In addition, using CORDS, Copyright Office staff will complete electronic copyright examination and cataloging of the digital applications and works and enter data into COPICS (the cataloging system). Copyright registration certificates will be issued through the Copyright Imaging System (CIS). The Office's digital repository will hold these digital copyright deposits in a secure and verifiable manner.
The Copyright Office began the testbed with Carnegie-Mellon and will extend Phase 1 testing to include other universities over the next few months. After receipt of the first digitized applications and deposits, the CORDS team is analyzing the experience of this first external transmission and is making necessary adjustments and modifications to the software.
Because of the pioneering system architecture, advanced technology and policy implications involved in developing this totally electronic registration and deposit system, the initial implementation is limited to a series of carefully constructed test phases while the Office continues to improve the system for national usage.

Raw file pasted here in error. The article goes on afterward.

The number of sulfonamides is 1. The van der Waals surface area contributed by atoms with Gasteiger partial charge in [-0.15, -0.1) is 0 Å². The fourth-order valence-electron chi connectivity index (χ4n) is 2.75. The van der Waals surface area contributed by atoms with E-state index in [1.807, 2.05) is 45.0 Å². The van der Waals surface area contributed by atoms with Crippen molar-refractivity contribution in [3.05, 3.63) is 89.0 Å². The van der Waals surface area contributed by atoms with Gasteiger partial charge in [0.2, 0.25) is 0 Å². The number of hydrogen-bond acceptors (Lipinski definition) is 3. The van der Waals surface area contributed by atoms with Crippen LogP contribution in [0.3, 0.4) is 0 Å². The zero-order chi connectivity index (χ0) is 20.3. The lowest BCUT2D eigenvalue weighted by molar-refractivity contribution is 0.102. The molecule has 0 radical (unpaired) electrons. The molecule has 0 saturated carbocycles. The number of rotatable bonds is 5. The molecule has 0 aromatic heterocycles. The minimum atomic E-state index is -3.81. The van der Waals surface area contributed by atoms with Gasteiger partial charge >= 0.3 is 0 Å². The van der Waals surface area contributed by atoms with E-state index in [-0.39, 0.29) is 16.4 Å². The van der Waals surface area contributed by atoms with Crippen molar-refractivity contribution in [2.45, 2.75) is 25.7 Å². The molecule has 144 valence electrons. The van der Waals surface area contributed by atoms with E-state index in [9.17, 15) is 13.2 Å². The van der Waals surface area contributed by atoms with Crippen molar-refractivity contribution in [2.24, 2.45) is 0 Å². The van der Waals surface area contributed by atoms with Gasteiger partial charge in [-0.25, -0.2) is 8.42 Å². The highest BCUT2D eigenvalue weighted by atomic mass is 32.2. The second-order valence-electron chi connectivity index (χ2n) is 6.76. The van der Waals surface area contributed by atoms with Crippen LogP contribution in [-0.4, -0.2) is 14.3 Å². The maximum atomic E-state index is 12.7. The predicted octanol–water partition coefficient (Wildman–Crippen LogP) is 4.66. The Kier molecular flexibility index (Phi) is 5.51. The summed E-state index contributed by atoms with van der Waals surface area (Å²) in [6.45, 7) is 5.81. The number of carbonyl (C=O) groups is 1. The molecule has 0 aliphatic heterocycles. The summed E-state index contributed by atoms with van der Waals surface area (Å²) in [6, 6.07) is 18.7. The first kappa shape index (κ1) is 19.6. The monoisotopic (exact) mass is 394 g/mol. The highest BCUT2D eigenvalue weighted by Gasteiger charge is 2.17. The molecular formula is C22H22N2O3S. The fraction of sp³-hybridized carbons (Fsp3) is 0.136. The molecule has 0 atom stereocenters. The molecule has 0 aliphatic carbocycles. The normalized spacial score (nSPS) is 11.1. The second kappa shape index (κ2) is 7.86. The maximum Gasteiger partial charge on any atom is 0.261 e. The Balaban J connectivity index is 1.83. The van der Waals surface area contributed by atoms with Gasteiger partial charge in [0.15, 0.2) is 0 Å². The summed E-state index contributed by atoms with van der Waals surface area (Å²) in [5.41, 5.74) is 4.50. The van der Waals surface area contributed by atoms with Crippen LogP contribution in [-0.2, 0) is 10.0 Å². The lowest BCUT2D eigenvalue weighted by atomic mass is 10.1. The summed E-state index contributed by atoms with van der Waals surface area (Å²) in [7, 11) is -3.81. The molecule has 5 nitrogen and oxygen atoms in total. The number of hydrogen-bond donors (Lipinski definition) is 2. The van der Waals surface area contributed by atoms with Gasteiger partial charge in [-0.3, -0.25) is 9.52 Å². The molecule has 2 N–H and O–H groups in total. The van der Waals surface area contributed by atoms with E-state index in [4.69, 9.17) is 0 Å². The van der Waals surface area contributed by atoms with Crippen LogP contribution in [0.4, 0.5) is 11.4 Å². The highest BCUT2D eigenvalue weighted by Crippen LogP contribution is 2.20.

Essential features to be developed and tested in the next few years include "volume scalability" (so that the system can handle an increasing volume of transactions), "platform scalability" (so that the system can be mounted on a variety of small and large devices), protection of multiple data types (including text, images, video, audio and software/executable programs), support for multiple payment mechanisms (including deposit accounts, credit cards, digital cash, etc.), secure storage and retrieval of content in digital repositories (so that the content is stored and retrieved only by intended recipients while maintaining confidentiality and integrity of the works) and development of the handle management system.
In future test phases over the next few years, the Copyright Office will seek the cooperation of several small groups of representative copyright owners. Subsequent phases of CORDS testing will receive and process selected applications and deposits in other formats of copyrighted works starting with a limited number of published textual works, then text with graphics, images, sound recordings, video, and other formats. These test and modification phases will continue while the Internet environment itself is maturing. Expansion of the bandwidth and increased speed of transmitting huge numbers of large data files simultaneously are Internet features essential to efficient future CORDS functioning.